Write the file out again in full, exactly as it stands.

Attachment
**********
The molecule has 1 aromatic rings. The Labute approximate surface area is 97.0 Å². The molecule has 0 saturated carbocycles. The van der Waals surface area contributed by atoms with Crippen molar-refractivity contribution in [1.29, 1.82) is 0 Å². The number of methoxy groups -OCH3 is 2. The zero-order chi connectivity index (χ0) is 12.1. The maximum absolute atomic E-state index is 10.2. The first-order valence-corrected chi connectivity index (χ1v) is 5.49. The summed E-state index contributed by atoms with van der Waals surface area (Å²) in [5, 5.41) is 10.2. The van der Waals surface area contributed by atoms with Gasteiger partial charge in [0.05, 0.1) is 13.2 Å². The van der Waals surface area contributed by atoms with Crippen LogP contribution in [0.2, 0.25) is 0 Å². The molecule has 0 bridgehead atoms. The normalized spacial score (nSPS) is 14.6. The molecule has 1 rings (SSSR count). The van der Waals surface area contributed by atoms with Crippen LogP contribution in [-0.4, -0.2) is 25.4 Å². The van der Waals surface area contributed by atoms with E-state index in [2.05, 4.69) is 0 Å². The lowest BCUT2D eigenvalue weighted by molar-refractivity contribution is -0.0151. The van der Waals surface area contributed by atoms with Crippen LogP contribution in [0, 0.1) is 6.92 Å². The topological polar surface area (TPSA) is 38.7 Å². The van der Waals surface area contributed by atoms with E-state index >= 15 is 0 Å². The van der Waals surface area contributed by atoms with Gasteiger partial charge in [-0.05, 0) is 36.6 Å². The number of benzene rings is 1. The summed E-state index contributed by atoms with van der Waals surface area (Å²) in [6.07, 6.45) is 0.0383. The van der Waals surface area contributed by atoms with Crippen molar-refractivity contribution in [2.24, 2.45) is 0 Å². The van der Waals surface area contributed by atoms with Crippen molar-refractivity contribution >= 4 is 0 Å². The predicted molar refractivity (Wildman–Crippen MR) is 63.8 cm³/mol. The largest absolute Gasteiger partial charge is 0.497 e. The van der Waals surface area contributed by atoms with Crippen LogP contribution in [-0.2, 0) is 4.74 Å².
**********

The molecule has 1 aromatic rings. The Labute approximate surface area is 97.0 Å². The molecule has 0 saturated carbocycles. The van der Waals surface area contributed by atoms with Crippen molar-refractivity contribution in [1.29, 1.82) is 0 Å². The number of methoxy groups -OCH3 is 2. The zero-order chi connectivity index (χ0) is 12.1. The maximum absolute atomic E-state index is 10.2. The first-order valence-corrected chi connectivity index (χ1v) is 5.49. The summed E-state index contributed by atoms with van der Waals surface area (Å²) in [5, 5.41) is 10.2. The van der Waals surface area contributed by atoms with Gasteiger partial charge in [0.05, 0.1) is 13.2 Å². The van der Waals surface area contributed by atoms with Crippen LogP contribution in [0.2, 0.25) is 0 Å². The molecule has 0 bridgehead atoms. The normalized spacial score (nSPS) is 14.6. The molecule has 1 rings (SSSR count). The van der Waals surface area contributed by atoms with Crippen LogP contribution in [-0.4, -0.2) is 25.4 Å². The van der Waals surface area contributed by atoms with E-state index in [2.05, 4.69) is 0 Å². The lowest BCUT2D eigenvalue weighted by molar-refractivity contribution is -0.0151. The van der Waals surface area contributed by atoms with Crippen LogP contribution in [0, 0.1) is 6.92 Å². The topological polar surface area (TPSA) is 38.7 Å². The van der Waals surface area contributed by atoms with E-state index >= 15 is 0 Å². The van der Waals surface area contributed by atoms with Gasteiger partial charge in [-0.05, 0) is 36.6 Å². The number of benzene rings is 1. The summed E-state index contributed by atoms with van der Waals surface area (Å²) in [6.07, 6.45) is 0.0383. The van der Waals surface area contributed by atoms with Crippen molar-refractivity contribution in [2.24, 2.45) is 0 Å². The van der Waals surface area contributed by atoms with Crippen molar-refractivity contribution >= 4 is 0 Å². The predicted molar refractivity (Wildman–Crippen MR) is 63.8 cm³/mol. The largest absolute Gasteiger partial charge is 0.497 e. The van der Waals surface area contributed by atoms with Crippen LogP contribution in [-0.2, 0) is 4.74 Å².